technology behind bitcoin and cryptocurrent i called block chain, and that's a digital ledger that will show you who owns that token whether it's art, songs or tweets. that means there are no knockoffs, no fakes, and that's why they're called crypto art or crypto pieces, because it's using block chain to identify everything. now, the fast growing business is worth a quarter of a billion dollars last year, but look at the growth rate, up close to 300% from 2019. also attracting a lot of money, record-breaking interest, as you mentioned, with that $69 million piece that was sold last week. that's the third highest ever paid for artwork from a living artist. and this is with underlying block chain technology. i think that's the crux. people get confused. now, "gronk" is the first athlete to sell his collect arer cards on nfts, dorsey auctioning his first-ever tweet, and elon musk as we know, he said no thank you to a million
dollars of his techno video and song which we love singing and dancing to. does that make sense? stuart: do you remember we add had on the show earlier today dennis gartman and he said he wouldn't touch the nfts with a 10-foot pole, he thinks it's all part of the froth of the market. tough a 20-second response to that -- do you have a 20-second response to that? susan: i i think there is a difference maybe in generational speaking. to me, there's no difference if i have it in my computer or on my wall. to have it absolutely safe and verifiable, you can't even do that with michael ang hoes and da vincis, right? i think you have the ease of being verified, that's a whole game-changer out there for the art world. if you can judge it and say, yes, that's 100% a michelangelo, versus being fraudulent and
people have been able to copy them. does that make sense? you have verification. stuart, no it does. absolutely verifiable, totally unique, one of a kind, brand new form of art. i get it. i do understand it. susan: yea. stuart: $69 million for something i cannot hang on my wall, it's as simple as that. all right, susan, stay right there. yes, it is st. patrick's day, and guess what? we're celebrating with the acting head of william grant and sons, they're the maker of an irish whiskey. we're going to have him on the show next hour. he's not bringing samples at this time of day at least. we'll be back. ♪ shake it off. ♪ breakers gonna break, break, break, break -- ♪ and the fakers gonna fake, fake, fake. ♪ i'm just gonna shake it off. the gold standard, so to speak ;)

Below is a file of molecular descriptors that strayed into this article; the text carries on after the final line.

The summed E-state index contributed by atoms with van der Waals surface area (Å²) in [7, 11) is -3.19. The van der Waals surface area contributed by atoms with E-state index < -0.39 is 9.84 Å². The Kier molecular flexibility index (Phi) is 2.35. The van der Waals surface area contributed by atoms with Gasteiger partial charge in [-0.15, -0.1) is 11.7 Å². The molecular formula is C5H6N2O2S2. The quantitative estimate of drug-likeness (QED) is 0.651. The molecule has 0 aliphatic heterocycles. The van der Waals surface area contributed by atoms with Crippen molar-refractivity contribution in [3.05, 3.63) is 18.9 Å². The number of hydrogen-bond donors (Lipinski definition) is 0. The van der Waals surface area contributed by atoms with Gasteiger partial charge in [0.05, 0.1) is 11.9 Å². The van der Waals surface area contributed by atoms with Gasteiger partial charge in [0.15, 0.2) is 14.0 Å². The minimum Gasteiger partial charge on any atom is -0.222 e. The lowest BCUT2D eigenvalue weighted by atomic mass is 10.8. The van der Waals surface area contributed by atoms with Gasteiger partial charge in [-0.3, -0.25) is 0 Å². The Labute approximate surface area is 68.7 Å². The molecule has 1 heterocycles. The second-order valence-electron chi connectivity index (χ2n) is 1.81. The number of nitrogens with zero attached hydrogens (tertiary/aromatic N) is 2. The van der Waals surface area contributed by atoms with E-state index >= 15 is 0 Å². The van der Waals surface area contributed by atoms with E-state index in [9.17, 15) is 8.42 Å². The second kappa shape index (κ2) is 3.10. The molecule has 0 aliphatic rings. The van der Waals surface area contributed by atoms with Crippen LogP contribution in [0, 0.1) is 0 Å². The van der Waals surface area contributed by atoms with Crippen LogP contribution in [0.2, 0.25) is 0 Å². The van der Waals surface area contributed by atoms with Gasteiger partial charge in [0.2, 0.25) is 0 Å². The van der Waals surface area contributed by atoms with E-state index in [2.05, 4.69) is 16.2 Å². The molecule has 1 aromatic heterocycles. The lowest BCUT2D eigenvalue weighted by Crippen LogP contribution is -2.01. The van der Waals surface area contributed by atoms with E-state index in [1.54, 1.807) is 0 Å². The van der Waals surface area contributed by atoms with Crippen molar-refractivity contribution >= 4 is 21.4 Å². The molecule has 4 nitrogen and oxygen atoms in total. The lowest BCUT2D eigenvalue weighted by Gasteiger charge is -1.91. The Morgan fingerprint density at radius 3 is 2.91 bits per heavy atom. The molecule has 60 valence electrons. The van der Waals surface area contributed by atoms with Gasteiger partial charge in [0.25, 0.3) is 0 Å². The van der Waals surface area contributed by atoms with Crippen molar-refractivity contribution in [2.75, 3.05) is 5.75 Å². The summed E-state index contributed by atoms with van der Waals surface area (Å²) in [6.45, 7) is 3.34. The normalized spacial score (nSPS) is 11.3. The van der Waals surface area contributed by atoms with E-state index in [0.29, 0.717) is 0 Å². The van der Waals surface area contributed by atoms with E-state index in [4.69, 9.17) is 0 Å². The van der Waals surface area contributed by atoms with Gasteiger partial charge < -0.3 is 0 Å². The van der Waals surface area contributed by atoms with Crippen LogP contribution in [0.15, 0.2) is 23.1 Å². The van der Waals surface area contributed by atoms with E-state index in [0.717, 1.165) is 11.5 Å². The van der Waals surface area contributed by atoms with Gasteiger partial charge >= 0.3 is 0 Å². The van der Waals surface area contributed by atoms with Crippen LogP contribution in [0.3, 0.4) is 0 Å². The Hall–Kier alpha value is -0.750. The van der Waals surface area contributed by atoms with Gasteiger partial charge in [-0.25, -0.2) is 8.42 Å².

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♪ stuart: the mayor of atlanta and his police chief, or the police chief there, they've been holding a press briefing on the shooting in atlanta last night. eight people killed, six of the eight who died were asian women. the shooter, who is in custody -- the alleged shooter, he's in custody -- he hit three separate massage parlors. i want to bring susan into this
because the police are saying they don't know the motive of the shooter at this point. but i want to know, susan, difficult question to ask, what is the feeling in the asian community this morning? southern susan difficult -- susan: difficult. i would say scared. this morning i was talking to my mom. actually, she sent me an e-mail last night and followed up with a text message and first time i've ever heard my mom say this to me, she wants me to go home right after work. don't go anywhere else, just go home and stay safe. of i've never heard her say that before, but this incident really brings home the fact because of coronavirus, rightly or wrongly, there have been fengers pointed at the asian community, and there's been heightened violence. and we've seen the statistics, thousands of percent up in terms of the violence directed towards the asian community. and in this case, the fact that people are being killed, you know, whether or not this is a motive -- and i think we still have to find that out -- but